Here’s my best bet for what comes next. She gets no breaks from the E.U., and loses the parliamentary vote on Brexit in the first weeks of January. Then the prospect of a Brexit with no deal — an abrupt wall of new tariffs going up, a sharp end to all the myriad arrangements Britain has evolved with the E.U. over the past 40 years — will hit home. Markets will likely tank, and the pound likely plummet. May might lose a parliamentary vote of no confidence — much graver than an internal Tory revolt — and face a new election.

At the same time, many Brits realize that Labour is as divided as the Tories and prefer her as prime minister to Labour Party leader Jeremy Corbyn — and her own MPs are very leery of effectively handing over the government to Jeremy Corbyn, their socialist nemesis. So that vote of no-confidence might well not happen, in which case, there could be a vote for second referendum. But there’s no guarantee that a new plebiscite would be any less divisive than the first. And so Parliament may well have to come around and ask themselves at some point if May’s squishy Brexit is better than no deal or no Brexit at all.

This, it seems to me, is May’s gamble. She’s betting that though her compromise is widely reviled right now, all the alternatives will, in the cold light of day, soon look worse. Think of voting her deal down like Congress’s refusal to follow George W. Bush and bail out the banks in 2008. The House rejected a $700 billion bailout plan on a Monday, but by Friday, after a $1.2 trillion plummet in the market, enough Republicans flipped to allow the measure to pass. May is trying to bounce her party into accepting her deal in a similar way. It’s brinksmanship of the highest level. We simply don’t know if May, the Remainers, or the Leavers will blink first.

But it will be a watershed whatever. You can see Brexit more broadly as a critical stage in the evolution of the new populist nationalism in the West. Can old-style pragmatic conservatism defang, co-opt, and tame it? Or are the forces behind it too strong? One thing I’d say: If the usually sensible British people, through their representatives, decide that the meaning of being British and completely independent again is worth the price of economic crisis and even collapse, and a drastic drop in Britain’s global power, then we will learn something important.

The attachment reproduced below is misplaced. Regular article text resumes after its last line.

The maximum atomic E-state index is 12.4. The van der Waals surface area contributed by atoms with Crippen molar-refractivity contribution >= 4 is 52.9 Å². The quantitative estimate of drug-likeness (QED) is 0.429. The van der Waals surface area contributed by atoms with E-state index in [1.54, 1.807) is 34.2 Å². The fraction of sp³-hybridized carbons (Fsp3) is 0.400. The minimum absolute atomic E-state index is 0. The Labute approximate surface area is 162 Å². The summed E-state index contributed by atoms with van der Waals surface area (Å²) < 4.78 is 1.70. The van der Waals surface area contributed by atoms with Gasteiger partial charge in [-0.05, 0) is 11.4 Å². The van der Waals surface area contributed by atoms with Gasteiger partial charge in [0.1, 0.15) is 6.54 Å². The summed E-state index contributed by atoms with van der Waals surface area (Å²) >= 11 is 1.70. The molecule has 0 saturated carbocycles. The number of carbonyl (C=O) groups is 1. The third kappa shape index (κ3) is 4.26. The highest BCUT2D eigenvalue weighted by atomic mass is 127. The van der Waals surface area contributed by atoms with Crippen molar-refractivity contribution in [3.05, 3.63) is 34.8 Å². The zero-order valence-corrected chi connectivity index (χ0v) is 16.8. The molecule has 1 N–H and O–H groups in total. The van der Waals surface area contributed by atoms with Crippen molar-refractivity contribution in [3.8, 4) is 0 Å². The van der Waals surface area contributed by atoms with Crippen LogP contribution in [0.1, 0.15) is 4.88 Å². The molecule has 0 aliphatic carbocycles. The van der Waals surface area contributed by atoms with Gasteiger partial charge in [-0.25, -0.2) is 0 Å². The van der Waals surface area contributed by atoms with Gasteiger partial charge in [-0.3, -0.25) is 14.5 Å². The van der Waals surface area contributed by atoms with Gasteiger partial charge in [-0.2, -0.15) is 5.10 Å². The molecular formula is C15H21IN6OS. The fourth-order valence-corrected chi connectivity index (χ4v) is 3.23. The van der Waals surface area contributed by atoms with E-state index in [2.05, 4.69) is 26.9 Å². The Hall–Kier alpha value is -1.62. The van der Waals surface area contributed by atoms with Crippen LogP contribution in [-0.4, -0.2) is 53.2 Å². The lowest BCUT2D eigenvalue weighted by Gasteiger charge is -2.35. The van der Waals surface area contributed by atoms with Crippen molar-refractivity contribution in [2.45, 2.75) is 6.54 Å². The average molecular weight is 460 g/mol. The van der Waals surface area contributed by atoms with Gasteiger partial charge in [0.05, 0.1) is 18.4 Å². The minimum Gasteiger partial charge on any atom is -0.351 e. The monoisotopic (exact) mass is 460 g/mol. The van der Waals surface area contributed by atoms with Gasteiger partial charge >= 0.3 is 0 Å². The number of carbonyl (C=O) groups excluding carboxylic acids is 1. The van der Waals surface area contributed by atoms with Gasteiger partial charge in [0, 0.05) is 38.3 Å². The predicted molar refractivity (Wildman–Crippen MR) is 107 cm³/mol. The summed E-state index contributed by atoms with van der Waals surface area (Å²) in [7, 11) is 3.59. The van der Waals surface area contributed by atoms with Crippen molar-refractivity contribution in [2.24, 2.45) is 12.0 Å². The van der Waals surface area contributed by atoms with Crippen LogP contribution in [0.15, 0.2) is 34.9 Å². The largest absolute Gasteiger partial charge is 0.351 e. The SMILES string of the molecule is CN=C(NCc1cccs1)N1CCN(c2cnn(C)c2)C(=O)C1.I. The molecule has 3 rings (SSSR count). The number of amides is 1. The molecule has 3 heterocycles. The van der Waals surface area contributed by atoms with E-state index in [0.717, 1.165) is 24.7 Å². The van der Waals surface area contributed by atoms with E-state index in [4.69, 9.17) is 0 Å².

It will be a sign that the populist tide is, for the moment at least, unstoppable. It means that Macron, already crippled with 18 an percent approval rating, will not be the savior of Europe or globalism, merely their undertaker. It will mean that the Greens and the AfD will be the key rival players in the future of Germany. It will mean that Italy may well be the next E.U. member to leave. And it should sink in Stateside that maybe ignoring the groundswell for protectionism and immigration control in this rapidly changing world is not the smartest thing to do. Which is why I’m not so sure that Nancy Pelosi’s absolutism on Trump’s wall this week was as big a victory as the media deemed it to be.

So a lot is riding on May’s gamble. And there is real courage and patriotism behind her attempt to honor Brexit while also respecting those Brits who voted to remain. She has endured mockery, contempt, ridicule, and worse for doing her duty. Which is why I hope and pray she can still somehow pull this off. Somehow.